For those who don’t know, in America, there is a very large portion of our two-party political system with the idea that if you don’t like America, you’re free to leave. “Love it or leave it!”, they say. I’m not one of those people. I find those people to be ridiculous and blind to reality. You cannot remove a countries’ problems by simply not acknowledging them, or by forcing someone else not to acknowledge them because of their history. Let’s not delude ourselves, both our countries have their own enormous, although different, problems.

If you are one of the people who feel that I only say negative things about your country, I would invite you to take a look at my previous posts. I have no doubt that you will find almost as many positive statuses as you will negative ones; however, I also trust that you will find that most of them will be somewhere in the middle.

So to my old American friends: Please know Egypt isn’t all bad, despite what your news tells you. I choose not to sugar-coat my posts for you. You know the U.S. isn’t all rainbows and unicorns either, right?

To my new Egyptian friends: I realize and admire that you love your country like you do, but it’s okay to acknowledge its failings. It’s also okay for a foreigner to do the same, and he or she doesn’t need to be shown the door for not having the same feelings as you.

Egyptian Culture: Food

Ah, what to say about Egyptians and their food.

First, just to get the diplomacy out of the way: Egyptians have food. There is indeed food here in Egypt that people do eat. Some of it is even delicious, and some of it would actually make you want to slice the taste buds off your tongue one by one.

What could be that bad, you ask? I’m prepared to tell you. Unfortunately, it has nothing to do with “Egyptian cuisine”.

One important rule we have learned in our short time here – one that applies not just to food, but also to our new life in general – is that one must never have any expectations. That’s because, with expectations, even if someone hasn’t just served you pizza made with ketchup or a Caesar salad dressed with mayonnaise with extra mayo on the side, you’re still likely to be disappointed in the end.

The second important rule we’ve learned is that one should never trust a restaurant that makes any claims about the ethnicity of its food. Yes, the Syrian restaurant on the Corniche is believably Syrian, and I’ll trust you if you purport to be an Egyptian restaurant. But if you have the words “AMERICAN CAFÉ” in big letters on the front of your building, why then would you serve burgers made of kofta? If you’re an Italian place, why does my spaghetti Bolognese have BBQ sauce in it? No thanks, I’ll pass.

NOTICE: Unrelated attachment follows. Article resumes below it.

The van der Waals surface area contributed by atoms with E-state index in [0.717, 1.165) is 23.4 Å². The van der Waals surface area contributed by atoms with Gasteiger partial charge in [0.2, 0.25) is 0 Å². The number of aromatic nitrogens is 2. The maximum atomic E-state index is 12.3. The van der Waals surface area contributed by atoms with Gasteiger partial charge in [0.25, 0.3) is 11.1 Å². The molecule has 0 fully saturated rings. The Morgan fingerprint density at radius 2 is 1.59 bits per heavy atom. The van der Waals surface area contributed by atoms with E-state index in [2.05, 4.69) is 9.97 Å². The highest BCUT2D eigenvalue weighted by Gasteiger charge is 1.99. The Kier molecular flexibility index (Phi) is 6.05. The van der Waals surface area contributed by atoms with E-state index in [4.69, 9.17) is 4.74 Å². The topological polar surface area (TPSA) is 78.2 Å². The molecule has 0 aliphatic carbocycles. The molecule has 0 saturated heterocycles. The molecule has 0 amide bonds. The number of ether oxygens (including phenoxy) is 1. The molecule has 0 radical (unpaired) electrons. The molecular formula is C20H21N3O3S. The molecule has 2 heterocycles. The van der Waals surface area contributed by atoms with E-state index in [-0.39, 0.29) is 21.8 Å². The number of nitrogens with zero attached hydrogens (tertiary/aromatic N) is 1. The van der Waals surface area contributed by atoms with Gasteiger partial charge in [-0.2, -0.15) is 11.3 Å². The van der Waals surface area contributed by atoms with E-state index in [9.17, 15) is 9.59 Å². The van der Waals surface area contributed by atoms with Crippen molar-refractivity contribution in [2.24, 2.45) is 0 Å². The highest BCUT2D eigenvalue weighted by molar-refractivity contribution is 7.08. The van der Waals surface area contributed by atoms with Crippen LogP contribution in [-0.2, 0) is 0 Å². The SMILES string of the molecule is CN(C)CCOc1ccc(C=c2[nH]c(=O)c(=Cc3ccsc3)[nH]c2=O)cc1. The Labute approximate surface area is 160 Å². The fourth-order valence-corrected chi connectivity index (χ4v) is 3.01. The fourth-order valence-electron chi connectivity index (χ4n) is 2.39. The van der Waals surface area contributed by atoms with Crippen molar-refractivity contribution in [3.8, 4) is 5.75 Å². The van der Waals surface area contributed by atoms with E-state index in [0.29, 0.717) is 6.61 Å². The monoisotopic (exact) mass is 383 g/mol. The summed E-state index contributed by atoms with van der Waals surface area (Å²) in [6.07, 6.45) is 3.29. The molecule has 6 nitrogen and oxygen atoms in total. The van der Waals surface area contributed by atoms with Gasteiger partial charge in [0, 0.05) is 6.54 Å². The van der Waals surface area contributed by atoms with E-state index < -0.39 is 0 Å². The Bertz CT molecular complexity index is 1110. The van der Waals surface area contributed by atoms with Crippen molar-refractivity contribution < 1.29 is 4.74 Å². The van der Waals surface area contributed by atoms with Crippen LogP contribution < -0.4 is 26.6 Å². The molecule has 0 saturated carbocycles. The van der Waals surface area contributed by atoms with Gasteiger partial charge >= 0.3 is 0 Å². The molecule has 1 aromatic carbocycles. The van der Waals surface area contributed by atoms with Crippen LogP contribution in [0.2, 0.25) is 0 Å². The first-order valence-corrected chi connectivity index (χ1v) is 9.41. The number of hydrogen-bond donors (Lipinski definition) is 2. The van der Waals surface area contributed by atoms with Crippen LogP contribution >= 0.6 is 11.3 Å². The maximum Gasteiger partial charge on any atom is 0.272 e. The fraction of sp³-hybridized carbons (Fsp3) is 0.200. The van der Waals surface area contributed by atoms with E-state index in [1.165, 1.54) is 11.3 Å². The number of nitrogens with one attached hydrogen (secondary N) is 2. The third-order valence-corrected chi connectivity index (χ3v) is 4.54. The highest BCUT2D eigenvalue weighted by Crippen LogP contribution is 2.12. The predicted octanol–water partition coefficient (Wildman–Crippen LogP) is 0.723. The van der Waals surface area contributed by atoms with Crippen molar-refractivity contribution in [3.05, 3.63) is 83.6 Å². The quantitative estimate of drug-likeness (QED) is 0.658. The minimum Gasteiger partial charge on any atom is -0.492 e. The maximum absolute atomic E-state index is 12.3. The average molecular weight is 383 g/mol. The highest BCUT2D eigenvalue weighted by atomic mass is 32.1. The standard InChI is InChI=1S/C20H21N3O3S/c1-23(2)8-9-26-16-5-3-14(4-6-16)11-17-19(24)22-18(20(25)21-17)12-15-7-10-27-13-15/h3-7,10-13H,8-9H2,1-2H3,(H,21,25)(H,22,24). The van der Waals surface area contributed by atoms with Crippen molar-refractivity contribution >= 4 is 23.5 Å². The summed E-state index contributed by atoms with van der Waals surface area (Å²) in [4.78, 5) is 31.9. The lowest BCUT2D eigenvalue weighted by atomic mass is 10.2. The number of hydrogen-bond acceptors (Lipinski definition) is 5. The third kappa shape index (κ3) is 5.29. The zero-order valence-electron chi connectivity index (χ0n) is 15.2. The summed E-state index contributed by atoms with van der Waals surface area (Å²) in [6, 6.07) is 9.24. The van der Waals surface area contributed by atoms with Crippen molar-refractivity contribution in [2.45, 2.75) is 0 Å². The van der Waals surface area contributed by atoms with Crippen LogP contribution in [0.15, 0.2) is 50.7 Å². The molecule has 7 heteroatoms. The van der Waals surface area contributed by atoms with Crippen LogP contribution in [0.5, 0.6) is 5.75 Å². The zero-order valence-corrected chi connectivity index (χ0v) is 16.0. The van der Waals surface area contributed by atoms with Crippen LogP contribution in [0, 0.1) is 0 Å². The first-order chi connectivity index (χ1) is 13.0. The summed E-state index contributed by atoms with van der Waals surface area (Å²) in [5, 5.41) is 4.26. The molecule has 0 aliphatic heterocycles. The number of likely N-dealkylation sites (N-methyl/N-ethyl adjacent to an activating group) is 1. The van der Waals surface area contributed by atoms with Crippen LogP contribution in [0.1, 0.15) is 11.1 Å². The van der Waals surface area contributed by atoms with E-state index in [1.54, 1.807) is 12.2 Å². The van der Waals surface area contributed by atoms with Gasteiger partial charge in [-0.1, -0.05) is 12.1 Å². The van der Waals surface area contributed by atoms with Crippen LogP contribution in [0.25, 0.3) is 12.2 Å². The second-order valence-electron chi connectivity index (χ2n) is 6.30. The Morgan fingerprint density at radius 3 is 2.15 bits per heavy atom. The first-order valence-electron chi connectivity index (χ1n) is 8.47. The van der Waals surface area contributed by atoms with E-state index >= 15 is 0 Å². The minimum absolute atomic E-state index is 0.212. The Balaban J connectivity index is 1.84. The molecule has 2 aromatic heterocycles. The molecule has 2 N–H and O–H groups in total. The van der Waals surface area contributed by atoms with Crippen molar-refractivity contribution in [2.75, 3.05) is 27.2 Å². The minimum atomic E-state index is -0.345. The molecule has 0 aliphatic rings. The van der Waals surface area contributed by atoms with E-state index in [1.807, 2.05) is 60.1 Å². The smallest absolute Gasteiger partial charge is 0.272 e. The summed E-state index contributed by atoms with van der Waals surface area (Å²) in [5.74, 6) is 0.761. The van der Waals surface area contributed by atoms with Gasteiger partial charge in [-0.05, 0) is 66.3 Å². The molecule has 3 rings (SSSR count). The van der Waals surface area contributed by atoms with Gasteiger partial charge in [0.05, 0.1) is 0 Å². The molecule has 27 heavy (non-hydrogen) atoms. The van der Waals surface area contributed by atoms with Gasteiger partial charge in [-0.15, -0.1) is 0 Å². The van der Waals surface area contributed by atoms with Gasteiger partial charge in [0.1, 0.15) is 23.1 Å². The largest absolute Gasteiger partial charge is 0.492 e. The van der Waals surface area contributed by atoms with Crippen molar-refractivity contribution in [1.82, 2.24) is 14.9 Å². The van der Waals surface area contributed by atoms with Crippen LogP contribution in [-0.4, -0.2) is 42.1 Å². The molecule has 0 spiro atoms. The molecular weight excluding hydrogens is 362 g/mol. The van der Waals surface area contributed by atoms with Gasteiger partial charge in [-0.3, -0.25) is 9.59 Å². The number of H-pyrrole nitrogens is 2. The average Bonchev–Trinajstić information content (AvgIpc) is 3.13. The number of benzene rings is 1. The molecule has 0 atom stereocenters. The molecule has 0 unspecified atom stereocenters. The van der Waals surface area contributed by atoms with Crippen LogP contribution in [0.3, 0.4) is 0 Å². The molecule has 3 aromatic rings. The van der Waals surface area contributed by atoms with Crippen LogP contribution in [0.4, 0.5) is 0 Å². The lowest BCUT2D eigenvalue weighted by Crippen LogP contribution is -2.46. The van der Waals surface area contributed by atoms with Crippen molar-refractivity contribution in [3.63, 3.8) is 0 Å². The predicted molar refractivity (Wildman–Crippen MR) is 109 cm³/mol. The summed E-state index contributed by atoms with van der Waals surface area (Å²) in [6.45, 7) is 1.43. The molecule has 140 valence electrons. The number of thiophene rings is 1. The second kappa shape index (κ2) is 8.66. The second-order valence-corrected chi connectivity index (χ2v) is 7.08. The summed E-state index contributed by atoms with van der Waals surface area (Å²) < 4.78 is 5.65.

So, as you can tell, we don’t get on well with most of the restaurants around us. There are at least two in our neighborhood alone that we’ve sworn off completely, and we try to stay away from anything that calls itself a “cafe”. Most of our worst experiences (the ones you read about in the previous two paragraphs) were had in “cafes”. (I have to admit that I was in rehearsal while Bethany was having the “worst meal [she’s] ever had in Egypt”, so I can’t really describe it. Maybe she can.)

It isn’t all bad though; there are some restaurants we’ve actually enjoyed. Since we live on the Mediterranean, we have had some luck with seafood restaurants. And there’s China House, which just barely compensates for its mediocre Chinese food by having the best views in Alexandria.

IMG_3062I definitely wouldn’t want to sound like I’m whining, so there are a few Egyptian foods that we do like. Egypt has taken shawerma from the Syrians, and because we come from a small town about as far away from the Middle East as you can get, it’s new to us. Personally, I could eat shawerma until I explode, and then I would get some more. Bethany isn’t quite as hooked on it, but she likes it enough to have found a favorite (Gad, ubiquitous until you’re actually looking for one.)

They have this thing called feteer, a dish I was introduced to when the flutist in the orchestra ordered one for me during one of our breaks. I’m afraid I will never be able to recreate this, as it involved speaking to someone over the phone. (Seriously, why can’t I just know Arabic already?). It’s basically phyllo dough filled with stuff, so imagine a puff pastry calzone. So good.



And there’s fattah. We’re not entirely sure what goes in this one. There’s rice, and plain yogurt, and sometimes meat. And maybe some kind of cracker thing on the bottom? It’s bowl food, served in a bowl.

Then there’s the Egyptian foods you eat not necessarily because you like them, but because they’re just..there. Kofta (little ground beef wieners), felafel, . Foul (pronounced “fool”) is just beans. Special beans, I’ll grant, but they go crazy over it here. I don’t see its appeal. I haven’t tried koshary yet, but some people like it. From what I understand, it’s essentially chili served over macaroni and maybe other noodles and maybe other stuff. Like I said, I haven’t had it yet.

What else do Egyptians like? One word: Sugar. Excuse me, I mean “SUGAR!!!” They have a serious thing for dessert here. Not necessarily good dessert, but as long as it’s made of sugar, I don’t think they really care. It’s incomprehensible how much sugar they eat. I’m struggling to describe it accurately, so I just won’t.

We’re looking forward to a couple upcoming trips out of Egypt, mainly for the food. I’m sure we’ll talk about it.

I’ll leave you with this image of a crab bathing in some soup.


Music: A Supplement

Rule #1 for living in Egypt: “Expect nothing”.

That is, everyone else’s expectations can be sky-high, but you must resist the urge to form any expectations of your own.

(This is a continuation of the main Music post, so if you’ve happened to land on this one first, go read that.)

Now, before I start, let me say that we’ve met and befriended a large number of Egyptians recently, so I really don’t mean to offend anybody, but these are some of our experiences of being musicians in Egypt.

I consider myself very lucky to have found an orchestra to play with at all, so any complaints I have, I will continue to swallow and move on. But things can be very frustrating here. In an effort to not complain too much on Facebook, we’ve kept a lot of stuff to ourselves. You’ll have to forgive the negativity, and the disjointedness of this rant, which is basically a hastily compiled and un-bulleted list.

Continue reading